“A few moments before they were to go on air, Ashley casually reached over to adjust the collar on Carlsen’s sport coat, which had become turned outward awkwardly. Magnus reacted by violently throwing his arms up in the air, silently but forcefully saying “don’t touch me”, and striking Ashley in the process. Maurice was, naturally, taken aback but just seconds later he received the queue that he was live.”

Maurice is a GM, and a pro, not only when it comes to playing Chess, but also when it gets down to interviewing tightly wound Chess players. Since he played the Royal game at the highest level he knows the emotions it can, and does, evoke first hand. Maurice was the first one to ‘fergettaboutit.’

I recall a time during a tournament when a young fellow playing in his first tournament lost control of his emotions and, shall we say, “flared-up.” His mother was aghast, and appalled, saying, “Now you will never be able to come here again.” Since I had given lessons at the school the boy attended I stepped in saying, “Ma’am, that’s not the way it works around here. By the next time your son comes here everyone will have forgotten what happened today.” The mother gave me the strangest look before asking, “Are you just saying that to make me feel better?” I assured her I was not and then someone else interjected, telling her, with a large grin on his face, that I was indeed telling her the truth. Chess people, to their credit, are about the most forgiving people one will ever know.

There followed:

Magnus was clearly in no mood to chat:

“I missed everything. There’s not much else to say. I think I failed to predict a single of his moves, and then, well, you saw what happened.”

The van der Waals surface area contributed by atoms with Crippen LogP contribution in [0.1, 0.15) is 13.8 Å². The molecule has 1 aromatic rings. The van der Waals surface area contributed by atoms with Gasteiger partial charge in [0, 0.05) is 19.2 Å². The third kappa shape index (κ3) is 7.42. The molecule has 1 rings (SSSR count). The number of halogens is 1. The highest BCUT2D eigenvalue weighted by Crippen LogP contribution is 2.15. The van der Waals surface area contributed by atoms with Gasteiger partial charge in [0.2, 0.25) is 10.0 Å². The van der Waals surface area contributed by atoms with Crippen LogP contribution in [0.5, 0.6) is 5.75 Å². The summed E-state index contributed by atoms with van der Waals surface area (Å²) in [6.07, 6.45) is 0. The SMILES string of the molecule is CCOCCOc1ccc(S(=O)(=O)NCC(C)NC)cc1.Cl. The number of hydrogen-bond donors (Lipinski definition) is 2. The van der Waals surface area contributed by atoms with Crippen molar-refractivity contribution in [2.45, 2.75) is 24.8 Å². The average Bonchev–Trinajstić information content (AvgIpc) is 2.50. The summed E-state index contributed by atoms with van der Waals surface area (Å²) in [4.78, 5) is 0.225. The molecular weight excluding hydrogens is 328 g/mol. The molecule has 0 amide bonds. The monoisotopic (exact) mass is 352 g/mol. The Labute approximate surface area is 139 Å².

“It will be interesting to see if Magnus will recover tomorrow. When asked for his thoughts on the last round pairing he replied, “I don’t care at all. “Black against Levon Aronian will be no easy task, with that attitude.”

The excellent annotation of the game Magnus lost to Ian Nepomniachtchi

on Chessbase is by GM by Tiger Hillarp-Persson,

who has also annotated games of Go on his blog (https://tiger.bagofcats.net/). After move 29 Tiger writes, “There were probably a few who thought Magnus would win at this stage…”

Magnus begins going wrong at move 30. He then gives a line and writes, “White is dominating. It is quite out of character for Carlsen to miss something like this. It seems like he wasn’t able to think clearly today.”

Before Magnus plays his 33rd move Tiger writes, “Now White’s pieces are all in the wrong places.”

After White’s 34th move Tiger writes, “Here Carlsen seems to lose his will to fight. Now one mistake follows another.”

Those are very STRONG WORDS! Human World Chess Champions, with the exception of Garry Kasparov when losing to Deep Blue,

do not lose their will to fight!

Yuri Averbakh,

Russian GM, and author, in a 1997 article in New in Chess magazine, the best Chess magazine of ALL TIME, placed chess players into 6 categories; Killers; Fighters; Sportsmen; Gamblers; Artists; and Explorers. Although he listed only Kasparov and Bronstein

as “Fighters,” the World Chess Champion best known for being a “Fighter” was Emanuel Lasker.

I would put current human World Chess Champion Magnus Carlsen in the class with Lasker as a “Fighter.”